Nike first unveiled their React midsole technology last summer, as part of the Nike Hyperdunk 2017 and the Jordan Super.Fly 2017, two basketball sneakers. They followed that up with the Epic React Flyknit, a running silhouette. All three sneakers take advantage of React’s cutting-edge energy return functions. The Swoosh figured out a way to make a springy, yet durable midsole that redirects force, helping the wearer’s heel bounce along with each step.
Before discovering this state-of-the-art advancement, midsoles couldn’t have the best of both worlds. They could be bouncy, but they’d also be flimsy. Or they could be sturdy, but they’d have no give to them. React changed all of that.
But React, initially, wasn’t designed for performance. The first idea was to feature React on an everyday, walking around sneaker. Comfort was the concept.
The Nike React Element 87 delivers on that original objective. Featuring the first complete iteration of the React midsole, the Element 87 is a sneaker that the Swoosh says has been “optimized for the urban commute.”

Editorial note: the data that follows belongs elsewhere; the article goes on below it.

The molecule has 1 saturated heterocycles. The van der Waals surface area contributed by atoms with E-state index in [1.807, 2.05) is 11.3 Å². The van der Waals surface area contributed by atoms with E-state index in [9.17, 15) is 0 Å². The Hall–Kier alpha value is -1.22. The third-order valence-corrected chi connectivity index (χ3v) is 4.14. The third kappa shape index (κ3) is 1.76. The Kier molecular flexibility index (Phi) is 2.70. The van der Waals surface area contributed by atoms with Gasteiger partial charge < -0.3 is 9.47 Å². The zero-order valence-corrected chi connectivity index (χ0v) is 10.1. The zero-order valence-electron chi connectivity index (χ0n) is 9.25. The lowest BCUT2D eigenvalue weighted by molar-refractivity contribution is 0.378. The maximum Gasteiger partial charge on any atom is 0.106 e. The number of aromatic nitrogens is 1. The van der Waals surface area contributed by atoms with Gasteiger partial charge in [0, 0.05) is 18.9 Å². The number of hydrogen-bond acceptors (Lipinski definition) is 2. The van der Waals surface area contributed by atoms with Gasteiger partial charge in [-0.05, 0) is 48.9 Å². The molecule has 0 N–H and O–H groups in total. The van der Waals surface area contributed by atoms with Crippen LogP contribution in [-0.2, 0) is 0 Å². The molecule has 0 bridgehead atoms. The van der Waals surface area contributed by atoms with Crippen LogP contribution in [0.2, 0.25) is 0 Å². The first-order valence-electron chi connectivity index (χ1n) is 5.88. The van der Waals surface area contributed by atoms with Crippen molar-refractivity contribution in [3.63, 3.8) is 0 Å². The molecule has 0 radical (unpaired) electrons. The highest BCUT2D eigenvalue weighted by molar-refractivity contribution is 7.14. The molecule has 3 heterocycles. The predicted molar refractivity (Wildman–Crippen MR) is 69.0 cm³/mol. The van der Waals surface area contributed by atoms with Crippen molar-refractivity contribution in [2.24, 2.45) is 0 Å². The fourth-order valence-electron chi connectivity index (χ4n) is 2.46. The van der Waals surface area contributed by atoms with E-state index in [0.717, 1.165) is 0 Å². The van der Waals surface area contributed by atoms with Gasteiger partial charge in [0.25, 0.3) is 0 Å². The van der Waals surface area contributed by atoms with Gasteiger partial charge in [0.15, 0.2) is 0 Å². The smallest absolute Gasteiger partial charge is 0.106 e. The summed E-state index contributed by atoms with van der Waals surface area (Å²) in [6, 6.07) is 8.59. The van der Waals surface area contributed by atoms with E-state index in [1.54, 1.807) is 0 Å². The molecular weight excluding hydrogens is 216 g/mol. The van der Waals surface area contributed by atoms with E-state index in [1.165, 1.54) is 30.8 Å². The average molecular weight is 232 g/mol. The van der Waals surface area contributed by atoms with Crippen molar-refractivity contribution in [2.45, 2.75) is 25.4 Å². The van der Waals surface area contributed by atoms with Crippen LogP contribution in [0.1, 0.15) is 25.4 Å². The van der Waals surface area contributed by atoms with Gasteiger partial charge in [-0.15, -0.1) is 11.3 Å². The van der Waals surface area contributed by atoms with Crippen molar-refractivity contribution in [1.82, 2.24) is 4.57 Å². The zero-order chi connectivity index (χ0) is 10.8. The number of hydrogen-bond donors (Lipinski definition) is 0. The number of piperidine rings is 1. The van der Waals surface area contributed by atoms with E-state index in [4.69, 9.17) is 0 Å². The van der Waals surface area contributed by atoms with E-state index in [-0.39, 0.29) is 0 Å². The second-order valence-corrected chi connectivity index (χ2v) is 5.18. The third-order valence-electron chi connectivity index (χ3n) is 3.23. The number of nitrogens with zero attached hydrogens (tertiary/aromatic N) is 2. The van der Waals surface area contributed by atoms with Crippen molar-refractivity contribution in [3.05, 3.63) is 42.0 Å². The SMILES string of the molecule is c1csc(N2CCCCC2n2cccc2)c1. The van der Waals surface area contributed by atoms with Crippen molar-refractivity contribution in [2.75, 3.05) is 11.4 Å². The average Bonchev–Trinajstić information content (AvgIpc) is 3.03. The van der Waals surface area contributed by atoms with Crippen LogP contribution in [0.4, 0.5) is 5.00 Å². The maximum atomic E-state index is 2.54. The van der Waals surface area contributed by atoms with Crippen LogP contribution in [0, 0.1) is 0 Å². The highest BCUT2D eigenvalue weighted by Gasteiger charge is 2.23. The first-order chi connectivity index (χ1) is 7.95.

“People are drawn to the shoe, because it has layers,” Darryl Matthews, Nike Sportswear Innovation Designer, says. “It’s not a flat shoe, and the way it looks depends on the socks you wear. It’s like when Nike exposed the Air bag, except now we’re able to expose the inside of the shoe, too.”
The sneaker’s translucent upper was directly inspired by the Nike Zoom Fly SP, a running model that had a see-through upper. Matthews and the team finished the Element 87 out with hits of suede and rubber on the outsole.
“The whole process was really a back-to-basics exercise that taught us new ways to make a shoe look and feel great, while also harnessing the power of cutting-edge computation design,” Matthews says.